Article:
§ 10. Mr. Prentice
asked the Lord Privy Seal whether Her Majesty's Government will raise the upper limit on the number of United Nations bonds to be purchased by this country, in view of the fact that $12 million is a smaller fraction of the total issue than our assessed share of the United Nations budget, and in view of the decisions of all the other countries who have announced that they will purchase those bonds to do so on a bigger scale than their share of the budget.
§ Mr. Prentice
Would the Government reconsider this, particularly in view of the reply which the Lord Privy Seal gave to an earlier Question to the effect that the payment will now be made in sterling, to bring us up to our proportional share? It would mean a comparatively trifling sum, something not much more than £1 million, and might this not have a profound effect on the deliberations of the United States Congress and other assemblies considering how much to buy of the issue?
§ Mr. Heath
In reply to the previous Question, I carefully added that sterling is convertible, and therefore, if this amount of sterling is more than the United Nations needs for its normal requirements or for meeting particular deficits, it might be possible to convert it into dollars and it would, therefore, be a drain on our exchange reserves. The fact that we were the second to answer this appeal and, moreover, the fact that our contribution is still the second largest of the contributions has, I think, helped the American Administration in the Congress.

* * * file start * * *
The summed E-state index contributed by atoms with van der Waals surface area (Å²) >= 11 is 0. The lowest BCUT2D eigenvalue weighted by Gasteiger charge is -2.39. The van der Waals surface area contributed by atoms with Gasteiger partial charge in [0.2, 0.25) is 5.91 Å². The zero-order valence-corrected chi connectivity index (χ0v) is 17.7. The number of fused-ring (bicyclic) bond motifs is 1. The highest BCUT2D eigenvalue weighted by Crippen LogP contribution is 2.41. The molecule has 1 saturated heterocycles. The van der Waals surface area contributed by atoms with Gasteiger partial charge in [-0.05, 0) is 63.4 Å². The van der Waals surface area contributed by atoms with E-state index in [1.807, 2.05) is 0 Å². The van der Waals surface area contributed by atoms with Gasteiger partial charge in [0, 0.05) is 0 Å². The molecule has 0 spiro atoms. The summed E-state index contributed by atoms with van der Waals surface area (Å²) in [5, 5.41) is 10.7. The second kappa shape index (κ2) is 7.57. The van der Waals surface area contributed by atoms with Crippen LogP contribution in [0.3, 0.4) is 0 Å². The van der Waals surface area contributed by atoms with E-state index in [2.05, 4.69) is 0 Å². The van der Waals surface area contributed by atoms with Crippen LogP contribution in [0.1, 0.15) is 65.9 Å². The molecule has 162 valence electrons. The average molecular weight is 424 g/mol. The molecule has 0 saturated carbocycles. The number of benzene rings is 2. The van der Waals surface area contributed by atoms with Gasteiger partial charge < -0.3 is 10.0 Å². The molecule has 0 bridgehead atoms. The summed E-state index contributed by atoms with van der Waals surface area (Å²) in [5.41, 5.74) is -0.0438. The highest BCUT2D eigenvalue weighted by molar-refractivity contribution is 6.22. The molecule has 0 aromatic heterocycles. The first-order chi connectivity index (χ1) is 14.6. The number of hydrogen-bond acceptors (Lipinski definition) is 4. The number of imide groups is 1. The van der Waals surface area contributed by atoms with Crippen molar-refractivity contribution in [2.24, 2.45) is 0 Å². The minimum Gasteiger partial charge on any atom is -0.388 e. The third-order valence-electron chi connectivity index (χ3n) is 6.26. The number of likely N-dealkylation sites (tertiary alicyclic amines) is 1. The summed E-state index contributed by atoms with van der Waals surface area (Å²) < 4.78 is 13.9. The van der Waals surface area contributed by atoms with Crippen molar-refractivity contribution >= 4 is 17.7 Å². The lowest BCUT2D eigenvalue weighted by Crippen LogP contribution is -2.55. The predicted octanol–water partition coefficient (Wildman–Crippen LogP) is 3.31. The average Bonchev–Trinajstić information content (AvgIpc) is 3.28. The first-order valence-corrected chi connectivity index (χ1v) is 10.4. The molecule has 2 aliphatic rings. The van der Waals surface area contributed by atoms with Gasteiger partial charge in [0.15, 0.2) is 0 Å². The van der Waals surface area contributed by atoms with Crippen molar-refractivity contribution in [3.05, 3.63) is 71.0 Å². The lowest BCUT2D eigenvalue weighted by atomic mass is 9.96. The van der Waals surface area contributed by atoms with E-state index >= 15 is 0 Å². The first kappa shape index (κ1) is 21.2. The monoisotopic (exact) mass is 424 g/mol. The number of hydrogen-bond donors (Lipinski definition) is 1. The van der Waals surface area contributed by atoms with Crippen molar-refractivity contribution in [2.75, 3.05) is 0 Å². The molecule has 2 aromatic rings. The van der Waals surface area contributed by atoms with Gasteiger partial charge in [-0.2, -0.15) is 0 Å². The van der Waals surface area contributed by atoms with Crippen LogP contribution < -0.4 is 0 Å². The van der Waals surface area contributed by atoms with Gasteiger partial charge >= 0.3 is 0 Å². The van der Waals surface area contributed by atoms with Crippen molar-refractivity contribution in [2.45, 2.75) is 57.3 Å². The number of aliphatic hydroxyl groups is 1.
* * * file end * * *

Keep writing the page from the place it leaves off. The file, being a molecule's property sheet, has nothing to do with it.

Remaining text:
§ Lady Tweedsmuir
In view of the fact that the Government said in answer to a Question last week that they consider this issue to be a once-for-all payment, and in view of the fact that apparently the United States Government take exactly the opposite view, would my right hon. Friend say what is the official United Nations view on this matter?
Mr. H. Wilson
Since our proposed contribution even at the maximum is less than would be justified on a proportionate basis, does not the right hon. Gentleman agree that this is a pretty tawdry effort, and could not the right hon. Gentleman say that he will raise this offer to a minimum figure corresponding to our percentage and will pay it quickly and not wait till the end of 1963?
§ Mr. P. Williams
Would not my right hon. Friend agree that it is not only a generous contribution but in fact goes far beyond what some of us are willing to support? Would he not also agree that a first priority of the United Nations should be to conduct a little bit of self-discipline in gathering in those subscriptions now far overdue?